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World Heart Day: Myths and facts you need to know about heart disease

Representational Image

Representational Image

Nation Next special: On the occasion of World Heart Day on September 29, Dr Chetan Rathi busts some myths and states some facts about heart disease.

Myth 1: Heart disease only affects older people 

Fact: 22% of all disability-adjusted life years (or years of healthy life lost) in people aged 15 to 49 years are due to cardiovascular disease. Lifestyle choices made during childhood and adolescence affect cardiovascular risk later in life. 

Myth 2: If I have high blood pressure, I will have obvious symptoms

Fact: Majority of people with hypertension do not show any symptoms. Occasionally, hypertension causes symptoms such as headache, shortness of breath, dizziness, chest pain, heart palpitations and nosebleeds, but not always. 

Myth 3: Heart disease runs in the family, so there’s nothing I can do about it 

Fact: Genetic conditions do play some role in high blood pressure, heart disease and other related conditions. The risk of heart of heart disease can increase further when hereditary factors combined with unhealthy lifestyle choices, such as smoking and an unhealthy diet. 

Myth 4: I am less likely to develop heart disease if I am active, eat well and don’t smoke (True, but…)

Fact: It is true that healthy lifestyle is one of the most effective measures in preventing cardiovascular disease. However, we must also bear in mind that there are other less known cardiovascular risk factors such as air pollution, that have an impact on individuals likelihood of developing CVD 

Myth 5: Having diabetes doesn’t mean I have a higher chance of developing heart disease

Fact: CVD is the primary cause of death in all patients with diabetes. Diabetes was recognised as a CVD risk factor very early. Moreover, diabetes was consistently found to be a stronger risk factor for CVD in women than men. 

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Deaf and dumb students put up scintillating show at Radio Mirchi’s ‘Utsav @ Zero Mile’ in Nagpur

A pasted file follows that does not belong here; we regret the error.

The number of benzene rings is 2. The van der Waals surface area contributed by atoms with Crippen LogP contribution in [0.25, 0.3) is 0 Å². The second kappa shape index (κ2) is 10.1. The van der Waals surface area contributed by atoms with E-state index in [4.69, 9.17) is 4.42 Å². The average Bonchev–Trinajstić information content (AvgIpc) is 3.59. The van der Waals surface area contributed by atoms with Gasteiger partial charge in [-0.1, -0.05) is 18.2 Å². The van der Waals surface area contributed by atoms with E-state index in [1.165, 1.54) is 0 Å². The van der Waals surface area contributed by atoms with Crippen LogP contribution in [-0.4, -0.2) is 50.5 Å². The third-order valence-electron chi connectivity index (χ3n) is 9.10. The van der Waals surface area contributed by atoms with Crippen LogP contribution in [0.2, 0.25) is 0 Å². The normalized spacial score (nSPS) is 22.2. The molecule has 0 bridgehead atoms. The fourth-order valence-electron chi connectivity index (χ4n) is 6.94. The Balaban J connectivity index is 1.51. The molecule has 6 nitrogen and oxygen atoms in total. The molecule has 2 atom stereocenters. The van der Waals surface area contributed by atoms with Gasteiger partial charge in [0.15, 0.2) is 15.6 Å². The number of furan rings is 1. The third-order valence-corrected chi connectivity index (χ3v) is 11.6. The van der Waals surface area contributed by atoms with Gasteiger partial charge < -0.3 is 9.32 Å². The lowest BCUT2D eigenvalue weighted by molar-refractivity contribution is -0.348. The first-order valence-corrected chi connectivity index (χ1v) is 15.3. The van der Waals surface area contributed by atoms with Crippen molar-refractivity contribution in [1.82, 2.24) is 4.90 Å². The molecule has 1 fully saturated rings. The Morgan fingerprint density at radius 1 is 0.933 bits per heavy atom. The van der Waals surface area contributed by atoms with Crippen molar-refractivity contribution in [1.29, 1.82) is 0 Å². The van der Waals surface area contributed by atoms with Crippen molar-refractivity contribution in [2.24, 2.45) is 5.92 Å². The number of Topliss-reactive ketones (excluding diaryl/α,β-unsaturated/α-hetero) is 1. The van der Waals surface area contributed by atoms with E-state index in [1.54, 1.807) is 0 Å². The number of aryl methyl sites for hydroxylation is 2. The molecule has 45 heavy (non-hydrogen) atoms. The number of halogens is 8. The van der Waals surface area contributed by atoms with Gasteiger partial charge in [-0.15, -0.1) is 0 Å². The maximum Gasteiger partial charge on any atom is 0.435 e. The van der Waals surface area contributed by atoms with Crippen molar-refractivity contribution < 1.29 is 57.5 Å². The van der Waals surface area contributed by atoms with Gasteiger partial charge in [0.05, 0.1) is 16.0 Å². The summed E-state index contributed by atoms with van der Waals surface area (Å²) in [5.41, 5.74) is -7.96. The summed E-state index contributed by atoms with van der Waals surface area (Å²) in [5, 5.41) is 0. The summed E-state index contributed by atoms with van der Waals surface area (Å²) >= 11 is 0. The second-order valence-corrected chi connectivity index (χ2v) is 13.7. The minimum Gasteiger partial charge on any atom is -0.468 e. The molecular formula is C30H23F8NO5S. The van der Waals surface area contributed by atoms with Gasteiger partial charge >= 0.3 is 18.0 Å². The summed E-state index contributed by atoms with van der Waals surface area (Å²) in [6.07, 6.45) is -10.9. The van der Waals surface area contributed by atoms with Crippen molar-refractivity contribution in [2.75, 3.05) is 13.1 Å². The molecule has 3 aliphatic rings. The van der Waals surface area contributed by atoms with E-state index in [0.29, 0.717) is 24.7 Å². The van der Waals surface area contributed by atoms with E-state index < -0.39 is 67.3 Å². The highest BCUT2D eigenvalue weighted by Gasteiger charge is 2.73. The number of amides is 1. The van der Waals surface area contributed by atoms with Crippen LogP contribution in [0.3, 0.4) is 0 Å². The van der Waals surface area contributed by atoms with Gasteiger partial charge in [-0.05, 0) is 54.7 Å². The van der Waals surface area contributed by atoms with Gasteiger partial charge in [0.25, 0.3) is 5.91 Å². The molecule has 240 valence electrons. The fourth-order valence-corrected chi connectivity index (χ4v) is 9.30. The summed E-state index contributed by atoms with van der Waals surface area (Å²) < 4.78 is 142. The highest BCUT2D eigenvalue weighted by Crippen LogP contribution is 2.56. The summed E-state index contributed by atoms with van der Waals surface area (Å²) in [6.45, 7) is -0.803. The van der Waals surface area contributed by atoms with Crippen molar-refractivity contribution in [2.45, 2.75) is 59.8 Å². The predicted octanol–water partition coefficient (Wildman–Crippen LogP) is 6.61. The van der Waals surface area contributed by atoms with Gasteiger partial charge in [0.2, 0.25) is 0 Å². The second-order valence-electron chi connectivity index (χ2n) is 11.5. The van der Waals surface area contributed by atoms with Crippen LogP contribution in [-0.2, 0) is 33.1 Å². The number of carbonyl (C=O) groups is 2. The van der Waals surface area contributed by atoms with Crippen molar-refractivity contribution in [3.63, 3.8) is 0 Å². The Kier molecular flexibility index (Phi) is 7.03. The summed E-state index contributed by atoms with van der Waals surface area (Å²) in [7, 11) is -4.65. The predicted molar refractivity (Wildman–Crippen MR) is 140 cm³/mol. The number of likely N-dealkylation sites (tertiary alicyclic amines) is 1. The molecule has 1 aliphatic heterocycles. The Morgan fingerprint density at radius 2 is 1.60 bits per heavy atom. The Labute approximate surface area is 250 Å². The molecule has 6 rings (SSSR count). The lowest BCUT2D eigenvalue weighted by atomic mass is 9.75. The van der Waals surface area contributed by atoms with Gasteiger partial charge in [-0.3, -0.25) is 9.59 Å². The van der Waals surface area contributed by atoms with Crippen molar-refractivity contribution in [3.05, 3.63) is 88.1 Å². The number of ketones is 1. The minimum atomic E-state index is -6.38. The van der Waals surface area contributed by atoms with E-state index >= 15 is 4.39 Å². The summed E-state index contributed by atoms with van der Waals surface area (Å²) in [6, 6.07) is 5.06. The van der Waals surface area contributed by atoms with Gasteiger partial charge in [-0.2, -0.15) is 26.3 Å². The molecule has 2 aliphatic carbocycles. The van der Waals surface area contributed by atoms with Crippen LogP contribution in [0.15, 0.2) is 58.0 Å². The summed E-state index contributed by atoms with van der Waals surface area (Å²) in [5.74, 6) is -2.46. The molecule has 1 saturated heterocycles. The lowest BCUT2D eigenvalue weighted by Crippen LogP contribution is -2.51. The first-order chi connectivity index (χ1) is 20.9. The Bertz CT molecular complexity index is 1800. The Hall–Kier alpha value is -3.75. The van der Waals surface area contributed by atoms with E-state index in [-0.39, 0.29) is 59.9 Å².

Radhika Dhawad | Photographer : Anurag Raut | Nagpur

Amid heavy rains, Nagpur citizens drenched themselves in patriotism during ‘Utsav @ Zero Mile’ organised by Radio Mirchi on Sunday, August 14. What made the event all the more special was when several deaf and dumb students of Deaf and Dumb School, Shankar Nagar, gave a splendid performance on national anthem that reverberated patriotic fervour. Apart from them, students from Delhi Public School also left people completely mesmerised with their incredibly soothing performance with various musical instruments.

Ex-Indian Idol contestant from the city Kaivalya Kejkar regaled the audience with songs including ‘Maula Mere Lele Meri Jaan’ from Chak De! India.

Also read:RSS Chief Mohan Bhagwat hoists national flag at Nagpur headquarters


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Kids in Nagpur walk ramp in khadi outfits during Azadi Ka Amrit Mahotsav




Radhika Dhawad | Photographer : Nitin Mankar | Nagpur

In a rare yet commendable initiative, kids walked the ramp in outfits made in Khadi by designer Durgesh Dixit during Khadi Pride. The ramp walk took place at Sugandh Sabhagruha in Nagpur on Sunday, August 14 in the presence of Central Member of Khadi & Village Industries Commission, Micro Small & Medium Enterprises Jaiprakash Gupta. 

Also read:India’s biggest tribal health project launched in Nagpur; over 10,000 to be screen across Vidarbha

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India’s biggest tribal health project launched in Nagpur; over 10,000 to be screen across Vidarbha




Radhika Dhawad | Photographer : Anurag Raut | Photographer : Nitin Mankar | Nagpur

Maharashtra University of Health Sciences (MUHS) along with the Tribal Development Department in Nagpur launched BLOSSOM that was recently inaugurated by Union Minister Nitin Gadkari. 

BLOSSOM is an initiative that has been launched to reach out to the remotest tribal villages in districts of Chandrapur, Gondia and Gadchiroli in Maharashtra and screen the people for non-communicable diseases and plan suitable interventions.

Launched at Hotel Centre Point Hotel on World Tribal Day, the initiative BLOSSOM stands for: Breast cancer, Liver and lifestyle diseases, Osteoporosis, Sickle cell, Sexually transmitted infections, and Malnutrition.

Around 22 teams would screen a population of 10,000 tribal people across remote villages in the coming three months.

Also read:Nagpur’s Futala Lake comes alive with chants of Bharat Mata Ki Jai on Independence Day

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